If I ever decide to give up teaching and go and seek my fame and fortune in the outside world, I think I could do worse than going into the stationery business.
Within the world of key stage 2, stationery is a powerful currency. In my classroom, the right pencil case can confer instant status, as well as a tremendous sense of wellbeing.
I get the attraction, I really do. I’m as partial to a shiny new set of colouring pencils as the next person, and the annual end-of-August trip to WH Smith was a highlight of my own school days.
Our school line on bringing in your own stationery was clear. In these belt-tightening times, everything is rationed, so if the parents wanted to provide pens, pencils, rubbers and glue sticks, that could only be a good thing. In theory. The reality, however, was less helpful. Instead of pupils bringing in a small pencil case with a handwriting pen, a pencil and a glue stick, out of the bags came heaps of fashionable stationery that collectively could have stocked a small shop.
There were sequined pencil cases with compartments, pencil cases in the shape of rockets and robots; ones that play music and come with mirror attachments. It was like a stationery design convention. Then there were the pens: pens that lit up, scented pencils, sequinned pencils, pencils that were seemingly capable of doing everything short of actually underlining the date and title and getting on with some maths.
Action against stationery
A great amount of time went into arranging these items. One child had to balance his maths book on the corner of his desk to leave room for his glitter pen collection, 26 rubbers shaped like fruit and vegetables and a giant Eiffel Tower pencil sharpener.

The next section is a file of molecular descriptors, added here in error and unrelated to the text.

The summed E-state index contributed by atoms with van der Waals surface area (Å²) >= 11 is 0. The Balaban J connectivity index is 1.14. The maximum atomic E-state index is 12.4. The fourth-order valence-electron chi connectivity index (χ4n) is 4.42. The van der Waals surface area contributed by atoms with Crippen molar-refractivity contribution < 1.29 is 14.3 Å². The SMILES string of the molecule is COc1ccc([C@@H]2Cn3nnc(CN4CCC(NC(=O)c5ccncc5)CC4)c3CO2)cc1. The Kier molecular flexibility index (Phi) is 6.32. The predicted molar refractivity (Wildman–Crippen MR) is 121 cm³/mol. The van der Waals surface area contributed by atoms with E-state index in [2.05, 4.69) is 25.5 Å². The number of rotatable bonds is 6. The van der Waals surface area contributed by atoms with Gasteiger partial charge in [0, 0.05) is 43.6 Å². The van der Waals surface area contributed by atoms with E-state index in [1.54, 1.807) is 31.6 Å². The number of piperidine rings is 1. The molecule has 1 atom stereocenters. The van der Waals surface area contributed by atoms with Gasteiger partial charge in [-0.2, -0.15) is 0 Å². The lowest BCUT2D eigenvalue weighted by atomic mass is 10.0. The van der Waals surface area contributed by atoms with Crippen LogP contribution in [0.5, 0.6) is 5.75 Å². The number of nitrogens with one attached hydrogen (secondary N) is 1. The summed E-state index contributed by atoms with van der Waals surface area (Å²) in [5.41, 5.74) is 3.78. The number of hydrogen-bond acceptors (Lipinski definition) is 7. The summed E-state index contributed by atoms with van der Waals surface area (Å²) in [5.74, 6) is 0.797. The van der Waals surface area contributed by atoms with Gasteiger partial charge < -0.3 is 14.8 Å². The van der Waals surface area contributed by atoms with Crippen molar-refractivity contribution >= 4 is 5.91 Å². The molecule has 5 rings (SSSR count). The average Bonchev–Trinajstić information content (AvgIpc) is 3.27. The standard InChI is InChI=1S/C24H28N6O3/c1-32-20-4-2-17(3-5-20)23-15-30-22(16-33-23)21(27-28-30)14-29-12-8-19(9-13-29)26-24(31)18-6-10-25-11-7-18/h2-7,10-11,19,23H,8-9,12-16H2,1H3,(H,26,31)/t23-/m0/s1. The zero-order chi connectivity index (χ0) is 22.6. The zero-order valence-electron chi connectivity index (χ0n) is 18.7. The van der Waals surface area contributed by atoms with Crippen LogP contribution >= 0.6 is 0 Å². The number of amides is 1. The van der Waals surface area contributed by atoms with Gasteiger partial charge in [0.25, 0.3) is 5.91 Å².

After a week of reminding children to gaze at the whiteboard and not their new rubber, and several lunchtimes of presiding over yet another Jeremy Kyle-esque debate entitled “he took my favourite pencil and now I think the world’s going to end”, I decided to take action.
The pencil cases were banned. They were all allowed to keep one pen and one pencil, and the rest had to be put away with the promise of breaking them out in the afternoons (dependent on good behaviour).
Of course, like with all obsessions, interest can tip over into addiction. Without his gel pens, I could see Jason’s fingers twitching uncontrollably. Megan’s eyes kept darting from her school-issue pencil to the sparkly feathered one that sat on my desk. And Alfie asked me 17 times in 20 minutes whether he could have his rubbers back.
They didn’t all have to go cold turkey though. Among all the expensive glittery excess sat one boy clutching his most treasured possession: a “good work” pencil I’d given him weeks ago, now sharpened nearly to a stub but definitely not standard issue and as close as he was going to get to a status symbol.
Jo Brighouse is a pseudonym for a teacher in the Midlands. She tweets @jo_brighouse